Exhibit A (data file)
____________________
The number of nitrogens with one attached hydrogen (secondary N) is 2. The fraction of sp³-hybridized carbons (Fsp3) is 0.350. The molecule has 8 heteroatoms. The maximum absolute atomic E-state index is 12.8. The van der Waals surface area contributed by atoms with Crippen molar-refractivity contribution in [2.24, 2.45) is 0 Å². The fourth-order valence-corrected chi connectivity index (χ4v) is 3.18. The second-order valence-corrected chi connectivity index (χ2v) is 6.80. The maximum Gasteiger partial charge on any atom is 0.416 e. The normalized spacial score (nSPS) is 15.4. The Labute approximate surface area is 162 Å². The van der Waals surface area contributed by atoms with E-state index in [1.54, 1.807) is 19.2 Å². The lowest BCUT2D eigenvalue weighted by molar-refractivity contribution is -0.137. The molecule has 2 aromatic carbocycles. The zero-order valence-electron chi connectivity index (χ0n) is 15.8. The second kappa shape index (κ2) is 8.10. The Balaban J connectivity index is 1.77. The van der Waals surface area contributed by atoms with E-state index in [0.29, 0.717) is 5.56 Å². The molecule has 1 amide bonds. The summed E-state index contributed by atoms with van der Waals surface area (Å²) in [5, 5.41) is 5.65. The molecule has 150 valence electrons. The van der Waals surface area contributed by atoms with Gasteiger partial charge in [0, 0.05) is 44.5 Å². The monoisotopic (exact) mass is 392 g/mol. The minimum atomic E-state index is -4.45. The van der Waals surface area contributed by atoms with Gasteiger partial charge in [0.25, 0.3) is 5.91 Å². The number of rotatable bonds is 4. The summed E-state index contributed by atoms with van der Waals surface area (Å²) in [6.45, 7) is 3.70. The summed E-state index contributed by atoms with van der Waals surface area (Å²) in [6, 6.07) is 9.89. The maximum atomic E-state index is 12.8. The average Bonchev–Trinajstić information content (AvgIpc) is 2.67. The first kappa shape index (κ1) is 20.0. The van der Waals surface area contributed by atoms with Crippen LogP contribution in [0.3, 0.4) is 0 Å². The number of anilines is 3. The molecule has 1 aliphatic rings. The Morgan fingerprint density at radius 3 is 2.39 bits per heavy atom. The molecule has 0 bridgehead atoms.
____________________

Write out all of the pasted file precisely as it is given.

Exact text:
The number of nitrogens with one attached hydrogen (secondary N) is 2. The fraction of sp³-hybridized carbons (Fsp3) is 0.350. The molecule has 8 heteroatoms. The maximum absolute atomic E-state index is 12.8. The van der Waals surface area contributed by atoms with Crippen molar-refractivity contribution in [2.24, 2.45) is 0 Å². The fourth-order valence-corrected chi connectivity index (χ4v) is 3.18. The second-order valence-corrected chi connectivity index (χ2v) is 6.80. The maximum Gasteiger partial charge on any atom is 0.416 e. The normalized spacial score (nSPS) is 15.4. The Labute approximate surface area is 162 Å². The van der Waals surface area contributed by atoms with E-state index in [1.54, 1.807) is 19.2 Å². The lowest BCUT2D eigenvalue weighted by molar-refractivity contribution is -0.137. The molecule has 2 aromatic carbocycles. The zero-order valence-electron chi connectivity index (χ0n) is 15.8. The second kappa shape index (κ2) is 8.10. The Balaban J connectivity index is 1.77. The van der Waals surface area contributed by atoms with E-state index in [0.29, 0.717) is 5.56 Å². The molecule has 1 amide bonds. The summed E-state index contributed by atoms with van der Waals surface area (Å²) in [5, 5.41) is 5.65. The molecule has 150 valence electrons. The van der Waals surface area contributed by atoms with Gasteiger partial charge in [0, 0.05) is 44.5 Å². The monoisotopic (exact) mass is 392 g/mol. The minimum atomic E-state index is -4.45. The van der Waals surface area contributed by atoms with Gasteiger partial charge in [0.25, 0.3) is 5.91 Å². The number of rotatable bonds is 4. The summed E-state index contributed by atoms with van der Waals surface area (Å²) in [6.45, 7) is 3.70. The summed E-state index contributed by atoms with van der Waals surface area (Å²) in [6, 6.07) is 9.89. The maximum atomic E-state index is 12.8. The average Bonchev–Trinajstić information content (AvgIpc) is 2.67. The first kappa shape index (κ1) is 20.0. The van der Waals surface area contributed by atoms with Crippen LogP contribution in [0.3, 0.4) is 0 Å². The number of anilines is 3. The molecule has 1 aliphatic rings. The Morgan fingerprint density at radius 3 is 2.39 bits per heavy atom. The molecule has 0 bridgehead atoms.